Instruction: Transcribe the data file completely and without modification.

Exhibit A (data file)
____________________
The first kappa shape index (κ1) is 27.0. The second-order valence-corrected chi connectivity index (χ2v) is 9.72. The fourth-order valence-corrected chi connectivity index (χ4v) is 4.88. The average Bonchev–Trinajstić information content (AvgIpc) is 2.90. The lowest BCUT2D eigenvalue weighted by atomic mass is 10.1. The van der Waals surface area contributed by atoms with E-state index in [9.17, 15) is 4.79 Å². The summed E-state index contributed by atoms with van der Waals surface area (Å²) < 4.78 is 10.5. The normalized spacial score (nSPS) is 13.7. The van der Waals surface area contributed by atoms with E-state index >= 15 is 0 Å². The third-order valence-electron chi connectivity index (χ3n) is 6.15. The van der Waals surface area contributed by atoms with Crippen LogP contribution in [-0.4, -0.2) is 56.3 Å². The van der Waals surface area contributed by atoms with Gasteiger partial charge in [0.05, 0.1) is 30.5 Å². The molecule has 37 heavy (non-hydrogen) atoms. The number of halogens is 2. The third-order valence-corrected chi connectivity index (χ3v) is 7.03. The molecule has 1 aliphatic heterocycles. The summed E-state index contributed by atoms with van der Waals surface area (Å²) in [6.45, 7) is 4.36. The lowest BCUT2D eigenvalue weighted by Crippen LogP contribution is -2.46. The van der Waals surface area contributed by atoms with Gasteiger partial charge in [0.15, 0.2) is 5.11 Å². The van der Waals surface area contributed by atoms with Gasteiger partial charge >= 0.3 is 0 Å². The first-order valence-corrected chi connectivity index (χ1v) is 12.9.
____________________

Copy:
The first kappa shape index (κ1) is 27.0. The second-order valence-corrected chi connectivity index (χ2v) is 9.72. The fourth-order valence-corrected chi connectivity index (χ4v) is 4.88. The average Bonchev–Trinajstić information content (AvgIpc) is 2.90. The lowest BCUT2D eigenvalue weighted by atomic mass is 10.1. The van der Waals surface area contributed by atoms with E-state index in [9.17, 15) is 4.79 Å². The summed E-state index contributed by atoms with van der Waals surface area (Å²) < 4.78 is 10.5. The normalized spacial score (nSPS) is 13.7. The van der Waals surface area contributed by atoms with E-state index >= 15 is 0 Å². The third-order valence-electron chi connectivity index (χ3n) is 6.15. The van der Waals surface area contributed by atoms with Crippen LogP contribution in [-0.4, -0.2) is 56.3 Å². The van der Waals surface area contributed by atoms with Gasteiger partial charge in [0.05, 0.1) is 30.5 Å². The molecule has 37 heavy (non-hydrogen) atoms. The number of halogens is 2. The third-order valence-corrected chi connectivity index (χ3v) is 7.03. The molecule has 1 aliphatic heterocycles. The summed E-state index contributed by atoms with van der Waals surface area (Å²) in [6.45, 7) is 4.36. The lowest BCUT2D eigenvalue weighted by Crippen LogP contribution is -2.46. The van der Waals surface area contributed by atoms with Gasteiger partial charge in [0.15, 0.2) is 5.11 Å². The van der Waals surface area contributed by atoms with Gasteiger partial charge >= 0.3 is 0 Å². The first-order valence-corrected chi connectivity index (χ1v) is 12.9.